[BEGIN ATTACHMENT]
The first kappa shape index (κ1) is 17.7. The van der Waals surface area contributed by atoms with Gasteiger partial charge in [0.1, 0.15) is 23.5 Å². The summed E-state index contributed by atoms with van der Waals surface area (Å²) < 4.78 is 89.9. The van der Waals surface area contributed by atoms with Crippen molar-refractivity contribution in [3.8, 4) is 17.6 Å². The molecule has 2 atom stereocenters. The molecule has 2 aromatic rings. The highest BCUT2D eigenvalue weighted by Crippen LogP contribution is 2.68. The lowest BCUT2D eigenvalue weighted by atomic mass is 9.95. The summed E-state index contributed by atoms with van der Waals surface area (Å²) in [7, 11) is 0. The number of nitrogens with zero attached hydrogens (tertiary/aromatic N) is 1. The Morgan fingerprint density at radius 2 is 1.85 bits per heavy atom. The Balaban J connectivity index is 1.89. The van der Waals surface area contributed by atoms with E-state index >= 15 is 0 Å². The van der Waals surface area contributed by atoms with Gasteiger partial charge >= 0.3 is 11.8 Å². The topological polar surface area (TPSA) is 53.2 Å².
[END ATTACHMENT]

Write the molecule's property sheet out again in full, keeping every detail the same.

The first kappa shape index (κ1) is 17.7. The van der Waals surface area contributed by atoms with Gasteiger partial charge in [0.1, 0.15) is 23.5 Å². The summed E-state index contributed by atoms with van der Waals surface area (Å²) < 4.78 is 89.9. The van der Waals surface area contributed by atoms with Crippen molar-refractivity contribution in [3.8, 4) is 17.6 Å². The molecule has 2 atom stereocenters. The molecule has 2 aromatic rings. The highest BCUT2D eigenvalue weighted by Crippen LogP contribution is 2.68. The lowest BCUT2D eigenvalue weighted by atomic mass is 9.95. The summed E-state index contributed by atoms with van der Waals surface area (Å²) in [7, 11) is 0. The number of nitrogens with zero attached hydrogens (tertiary/aromatic N) is 1. The Morgan fingerprint density at radius 2 is 1.85 bits per heavy atom. The Balaban J connectivity index is 1.89. The van der Waals surface area contributed by atoms with E-state index >= 15 is 0 Å². The van der Waals surface area contributed by atoms with Gasteiger partial charge >= 0.3 is 11.8 Å². The topological polar surface area (TPSA) is 53.2 Å².